Speed and pressure the way to salvation

By ANENDRA SINGH sports editor

Taranaki v Hawks

New Plymouth

It's simple, really. Adapt smartly or drag the balls and chains of dumb basketball from home court to those on the road of mediocrity.

HBS Bank Hawks coach Tab Baldwin sincerely believes the penny is slowly but surely beginning to drop in the gospel of hoop heaven, according to his philosophy.

"It's not an easy style of play. We just have to get used to it and play it every time," Baldwin says, before the Paora Winitana-captained Hawks tip off at 7pm against Taranaki Mountain Airs in New Plymouth today.

As far as the former Tall Black coach is concerned, it is becoming more and more clear to him and, more importantly, to the players, he'd like to think, that the Northern Hemisphere-style, speed-and-pressure game is the way to salvation.

"No one can stop us doing that but only the players themselves," he says, after the Hawks lost to the Otago Nuggets in Napier last Saturday night to sit below the top four of the Bartercard National Basketball League (NBL) ladder with two defeats and a win.

Other NBL teams apply pressure but only sporadically.

"Hutt Valley Lakers of the early 1990s are the only side that really played to that level of pressure and they did it only offensively.

"I want us to do both, so it takes a certain fitness level and also mental toughness to really put pressure on teams for 40 minutes in a game."

After what appeared to be a healthy lead of 45-34 at halftime, the Hawks disintegrated in the third quarter to lose 81-74 to Otago.

The Anthony "Alf" Arlidge-coached Nuggets, Baldwin argues, were an "improved team" who imposed their style of play on the Hawks who, in turn, didn't expend the effort and determination required to beat anybody in the league, let alone Otago.

He impressed on his troops at halftime the need to muscle up on defence, but "I obviously didn't get the response I wanted".

Fundamentally, Baldwin believes Otago played poorly, by enticing the Hawks to their big men, although BJ Anthony was already flirting with fouling out.

"In the first half we were in a good position but we certainly didn't earn the right to be there."

Instead, frustrated Hawks imports Darko Cohadarevic and Brian Greene were in foul trouble early.

Equally damning was the Hawks' lackadaisical attitude to rebounding, with players simply content with rolling back off the offensive board rather than contesting balls.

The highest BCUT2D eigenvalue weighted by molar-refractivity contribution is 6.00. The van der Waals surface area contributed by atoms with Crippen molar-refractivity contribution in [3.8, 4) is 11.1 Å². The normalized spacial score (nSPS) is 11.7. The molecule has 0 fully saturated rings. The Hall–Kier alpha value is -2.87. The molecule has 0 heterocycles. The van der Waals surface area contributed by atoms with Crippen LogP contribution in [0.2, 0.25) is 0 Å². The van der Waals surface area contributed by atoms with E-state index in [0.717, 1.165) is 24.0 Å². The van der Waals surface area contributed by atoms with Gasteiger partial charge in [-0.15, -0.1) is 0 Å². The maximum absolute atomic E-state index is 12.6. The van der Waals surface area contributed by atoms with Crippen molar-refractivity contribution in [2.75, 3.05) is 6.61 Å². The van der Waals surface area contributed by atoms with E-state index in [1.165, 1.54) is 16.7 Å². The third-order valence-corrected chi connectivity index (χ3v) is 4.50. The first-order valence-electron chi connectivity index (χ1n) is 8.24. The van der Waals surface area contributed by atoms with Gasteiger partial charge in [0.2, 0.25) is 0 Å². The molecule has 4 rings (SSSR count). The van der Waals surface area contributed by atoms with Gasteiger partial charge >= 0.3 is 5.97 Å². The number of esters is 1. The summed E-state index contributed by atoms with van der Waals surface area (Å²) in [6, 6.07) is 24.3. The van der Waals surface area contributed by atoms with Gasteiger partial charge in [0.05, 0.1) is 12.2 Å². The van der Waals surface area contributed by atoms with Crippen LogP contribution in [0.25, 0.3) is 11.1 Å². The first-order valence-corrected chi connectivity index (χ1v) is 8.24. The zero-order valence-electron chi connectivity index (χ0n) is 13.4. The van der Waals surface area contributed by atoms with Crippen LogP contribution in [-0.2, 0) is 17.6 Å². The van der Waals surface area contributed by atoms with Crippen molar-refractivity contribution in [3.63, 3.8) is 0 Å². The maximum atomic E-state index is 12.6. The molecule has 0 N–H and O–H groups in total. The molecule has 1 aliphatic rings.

Baldwin has no qualms about accepting his men were guilty of playing dumb basketball in patches.

"We got what we asked for. It can happen in any game."

Otago switched tactics to play inside, and the hosts rolled over to let them tickle their belly, as it were.

Primarily he wants the Hawks to come to grips with reality and to ward off any temptations of wishful thinking.

"If Sam [Walker] was healthier, if Dion [Prewster] was older, Everard [Bartlett] was here and Kareem [Johnson] was eligible, then it wouldn't be an issue," he says.

Incidentally, Walker is out of the line-up today because his Achilles injury has flared again.

American Johnson is in the squad waiting for his New Zealand residency for almost a year, so he can't take the court with Greene and Cohadarevic already signed up as imports.

Bartlett, having finished with the Perth Wildcats in the ANBL, arrives on Monday.

Just as the Hawks have to come to terms with Winitana not playing on Sundays because of his Mormon beliefs, the players need to comprehend who they are and not who they can be on a handful of "ifs" and "buts".

"We have to change our style of play to what suits us and not stand in front of big guys and try to pound them up," he says, adding that only exposes the "systems" more than it does players.

The game plan is there for a reason, and the players need to adhere to it because there are "no other alternatives".

In the absence of big-name scorers and a non-veteran team - although the Hawks have veterans in Winitana and Aidan Daly - the harsh reality is young players such as Matt Wilson, Alonzo Burton and Prewster have to fit into the equation.

The biggest mistake, he says, if you can call it that, was the Hawks' inability to squeeze in half a dozen pre-season matches without venturing to the South Island.

"We're now getting it in the regular season so I suspect, as a team, we're trying to get better."

The team morale this week has been good on the heels of some "tough but positive" training.

How productive it'll be will be known a shade before 9pm today.

"I see the early season losses as reality checks," Baldwin says.

- Hawkes Bay Today

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